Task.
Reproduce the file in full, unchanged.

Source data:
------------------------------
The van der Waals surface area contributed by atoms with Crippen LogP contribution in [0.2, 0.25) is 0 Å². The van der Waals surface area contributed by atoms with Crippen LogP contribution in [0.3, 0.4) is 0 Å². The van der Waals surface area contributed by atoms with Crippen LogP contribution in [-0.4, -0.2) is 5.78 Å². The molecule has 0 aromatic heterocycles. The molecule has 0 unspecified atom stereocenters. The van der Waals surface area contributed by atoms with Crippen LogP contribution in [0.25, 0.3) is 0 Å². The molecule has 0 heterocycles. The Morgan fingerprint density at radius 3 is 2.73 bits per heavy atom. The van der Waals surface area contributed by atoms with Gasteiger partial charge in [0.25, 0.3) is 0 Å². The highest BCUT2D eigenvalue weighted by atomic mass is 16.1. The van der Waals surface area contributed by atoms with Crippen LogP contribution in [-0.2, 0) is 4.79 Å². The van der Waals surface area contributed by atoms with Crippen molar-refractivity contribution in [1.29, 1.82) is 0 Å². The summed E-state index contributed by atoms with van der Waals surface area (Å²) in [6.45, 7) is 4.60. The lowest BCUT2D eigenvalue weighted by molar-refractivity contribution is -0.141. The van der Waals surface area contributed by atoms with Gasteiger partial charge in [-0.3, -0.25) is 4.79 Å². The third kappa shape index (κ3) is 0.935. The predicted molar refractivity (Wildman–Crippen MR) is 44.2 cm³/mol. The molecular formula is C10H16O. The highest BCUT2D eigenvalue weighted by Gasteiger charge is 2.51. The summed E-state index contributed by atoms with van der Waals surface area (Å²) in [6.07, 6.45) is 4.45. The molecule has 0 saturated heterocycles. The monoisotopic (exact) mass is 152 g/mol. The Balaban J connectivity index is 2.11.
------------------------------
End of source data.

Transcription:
The van der Waals surface area contributed by atoms with Crippen LogP contribution in [0.2, 0.25) is 0 Å². The van der Waals surface area contributed by atoms with Crippen LogP contribution in [0.3, 0.4) is 0 Å². The van der Waals surface area contributed by atoms with Crippen LogP contribution in [-0.4, -0.2) is 5.78 Å². The molecule has 0 aromatic heterocycles. The molecule has 0 unspecified atom stereocenters. The van der Waals surface area contributed by atoms with Crippen LogP contribution in [0.25, 0.3) is 0 Å². The molecule has 0 heterocycles. The Morgan fingerprint density at radius 3 is 2.73 bits per heavy atom. The van der Waals surface area contributed by atoms with Gasteiger partial charge in [0.25, 0.3) is 0 Å². The highest BCUT2D eigenvalue weighted by atomic mass is 16.1. The van der Waals surface area contributed by atoms with Crippen LogP contribution in [-0.2, 0) is 4.79 Å². The van der Waals surface area contributed by atoms with Crippen molar-refractivity contribution in [1.29, 1.82) is 0 Å². The summed E-state index contributed by atoms with van der Waals surface area (Å²) in [6.45, 7) is 4.60. The lowest BCUT2D eigenvalue weighted by molar-refractivity contribution is -0.141. The van der Waals surface area contributed by atoms with Gasteiger partial charge in [-0.3, -0.25) is 4.79 Å². The third kappa shape index (κ3) is 0.935. The predicted molar refractivity (Wildman–Crippen MR) is 44.2 cm³/mol. The molecular formula is C10H16O. The highest BCUT2D eigenvalue weighted by Gasteiger charge is 2.51. The summed E-state index contributed by atoms with van der Waals surface area (Å²) in [6.07, 6.45) is 4.45. The molecule has 0 saturated heterocycles. The monoisotopic (exact) mass is 152 g/mol. The Balaban J connectivity index is 2.11.